The Ciompi Quartet, one of the Triangle's most treasured cultural resources, returned to the venue of its birth, the Ernest Nelson Music Room in the East Duke Building on the East Campus of Duke University, hosted by Duke Performances. Founded by the renowned Italian violinist Giorgio Ciompi in 1965, the ensemble has undergone numerous personnel changes over the years although all members have been faculty members. Only current cellist Fred Raimi, who replaced Sharon Robinson, played in the quartet while it was still led by Ciompi. If I could hear one of a dozen ideal programs, this concert's menu of Mozart, Bartók, and Beethoven would have been near the top. Both violist Jonathan Bagg and Raimi contributed program notes about all three works. While Bagg's notes dwelt more on the detailed nuts and bolts of the scores, both reflected each musician's depth of experience with the pieces.
The set of six string quartets dedicated to Haydn by Wolfgang Amadeus Mozart (1756-1791) was at the center of the profound cross-pollination of creativity between the "Father" of string quartets, Franz Joseph Haydn (1732-1809), and the younger composer. Haydn's series of quartets opened Mozart to the further possibilities of the form while the older composer was in turn further inspired by Mozart's set. The String Quartet in D minor, K. 421 (1783) is the only one of the six in a minor key and is brooding, even its cheeriest moments being haunted by a melancholy undertone. The Ciompi Quartet played it in superb classical style with well-chosen tempos, clear articulation, and ideal phrasing. A highlight was first violinist Eric Pritchard's sparkling performance of the third movement's famous trio, a playful tune above a simple pizzicato accompaniment from his colleagues.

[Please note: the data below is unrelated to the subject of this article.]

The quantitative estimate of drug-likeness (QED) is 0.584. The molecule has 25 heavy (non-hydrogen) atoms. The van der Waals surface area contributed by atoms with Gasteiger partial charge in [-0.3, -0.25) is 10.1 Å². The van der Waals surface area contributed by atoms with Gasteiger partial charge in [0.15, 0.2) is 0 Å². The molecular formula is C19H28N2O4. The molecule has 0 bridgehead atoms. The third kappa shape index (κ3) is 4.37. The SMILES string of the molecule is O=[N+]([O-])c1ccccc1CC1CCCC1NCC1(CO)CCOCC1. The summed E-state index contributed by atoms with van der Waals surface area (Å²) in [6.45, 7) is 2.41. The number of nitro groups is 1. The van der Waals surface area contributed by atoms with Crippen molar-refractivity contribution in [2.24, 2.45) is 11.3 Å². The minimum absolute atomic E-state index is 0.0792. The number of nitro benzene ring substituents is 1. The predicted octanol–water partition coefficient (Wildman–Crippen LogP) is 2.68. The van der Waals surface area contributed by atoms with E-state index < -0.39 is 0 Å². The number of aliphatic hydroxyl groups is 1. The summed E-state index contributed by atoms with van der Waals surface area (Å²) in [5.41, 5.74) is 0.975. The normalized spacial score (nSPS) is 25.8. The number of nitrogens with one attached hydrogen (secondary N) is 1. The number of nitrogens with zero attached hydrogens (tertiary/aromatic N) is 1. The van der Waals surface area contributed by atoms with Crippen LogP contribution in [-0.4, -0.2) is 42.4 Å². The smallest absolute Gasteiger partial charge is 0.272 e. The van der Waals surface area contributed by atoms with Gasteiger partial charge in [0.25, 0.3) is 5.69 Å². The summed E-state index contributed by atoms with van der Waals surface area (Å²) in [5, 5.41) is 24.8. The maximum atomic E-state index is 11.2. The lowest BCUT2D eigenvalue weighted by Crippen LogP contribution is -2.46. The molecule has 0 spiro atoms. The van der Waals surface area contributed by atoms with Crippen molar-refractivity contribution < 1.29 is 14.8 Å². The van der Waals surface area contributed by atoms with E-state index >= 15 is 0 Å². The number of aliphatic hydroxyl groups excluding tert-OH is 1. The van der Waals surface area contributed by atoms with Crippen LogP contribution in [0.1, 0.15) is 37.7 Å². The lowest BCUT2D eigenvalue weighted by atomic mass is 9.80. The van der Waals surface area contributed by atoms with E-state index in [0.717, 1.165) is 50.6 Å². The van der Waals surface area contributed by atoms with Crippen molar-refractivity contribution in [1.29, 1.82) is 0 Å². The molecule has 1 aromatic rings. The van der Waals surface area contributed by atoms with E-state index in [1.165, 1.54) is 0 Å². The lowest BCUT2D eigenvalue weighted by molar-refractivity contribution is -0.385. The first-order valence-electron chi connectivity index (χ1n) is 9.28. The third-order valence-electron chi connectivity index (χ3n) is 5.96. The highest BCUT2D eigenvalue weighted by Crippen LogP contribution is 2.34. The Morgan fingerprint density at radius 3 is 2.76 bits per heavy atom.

The brilliant Fourth String Quartet (1928) of Béla Bartók received a breath-taking performance by the ensemble which combined stunning technical precision with intense musical insight. The work's special symmetrical "arch" structure was clearly presented, the first and last movements' harsh dissonances, the paired eerie scherzo-like second and third movements, surrounding the austere "night music" of the central slow movement. What a range of coloristic effects the Ciompi conjured in the fast, muted strings of the second movement and the mixture of different types of pizzicato, now plucked, now strummed combined with strings violently snapped against the fingerboard. Each player was showcased in turn in the spectral mood of the slow movement. I have never heard a better performance of this wonderful work.
Since the days of Giorgio Ciompi the quartet has done the works of Ludwig van Beethoven (1770-1827) proud. During the period of his first successor, violinist Bruce Berg, the Ciompi Quartet did a very successful complete cycle of all sixteen quartets over several seasons at Duke and at the North Carolina Museum of Art in Raleigh. The current membership turned in a profound and richly satisfying interpretation of Beethoven's String Quartet in C Major, Op. 59, the third of the set of three "Razumovsky" or Middle String Quartets. Raimi's robust pizzicati opening the second movement were a delight. The ensemble brought out all of the work's larger-than-life exuberance and vitality.
With so many personnel changes maybe it is time to do another complete Beethoven cycle and/or better yet initiate a complete Shostakovich cycle too.